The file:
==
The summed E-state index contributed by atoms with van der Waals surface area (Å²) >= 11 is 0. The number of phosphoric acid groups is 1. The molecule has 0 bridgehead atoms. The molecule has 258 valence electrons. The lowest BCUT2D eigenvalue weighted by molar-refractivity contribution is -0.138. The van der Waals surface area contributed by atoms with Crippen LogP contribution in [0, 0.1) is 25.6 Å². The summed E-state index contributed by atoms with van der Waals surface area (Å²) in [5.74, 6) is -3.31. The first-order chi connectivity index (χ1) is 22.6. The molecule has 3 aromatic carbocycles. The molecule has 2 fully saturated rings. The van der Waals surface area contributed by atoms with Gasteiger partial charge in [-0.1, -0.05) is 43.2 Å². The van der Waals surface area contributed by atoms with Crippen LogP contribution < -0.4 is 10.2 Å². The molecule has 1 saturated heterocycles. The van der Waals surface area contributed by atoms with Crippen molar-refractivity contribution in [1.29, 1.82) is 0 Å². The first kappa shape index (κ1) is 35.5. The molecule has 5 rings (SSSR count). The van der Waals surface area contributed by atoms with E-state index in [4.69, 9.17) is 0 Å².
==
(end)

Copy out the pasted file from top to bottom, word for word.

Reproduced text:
The summed E-state index contributed by atoms with van der Waals surface area (Å²) >= 11 is 0. The number of phosphoric acid groups is 1. The molecule has 0 bridgehead atoms. The molecule has 258 valence electrons. The lowest BCUT2D eigenvalue weighted by molar-refractivity contribution is -0.138. The van der Waals surface area contributed by atoms with Crippen LogP contribution in [0, 0.1) is 25.6 Å². The summed E-state index contributed by atoms with van der Waals surface area (Å²) in [5.74, 6) is -3.31. The first-order chi connectivity index (χ1) is 22.6. The molecule has 3 aromatic carbocycles. The molecule has 2 fully saturated rings. The van der Waals surface area contributed by atoms with Gasteiger partial charge in [-0.1, -0.05) is 43.2 Å². The van der Waals surface area contributed by atoms with Crippen LogP contribution < -0.4 is 10.2 Å². The molecule has 1 saturated heterocycles. The van der Waals surface area contributed by atoms with Crippen molar-refractivity contribution in [1.29, 1.82) is 0 Å². The first kappa shape index (κ1) is 35.5. The molecule has 5 rings (SSSR count). The van der Waals surface area contributed by atoms with E-state index in [4.69, 9.17) is 0 Å².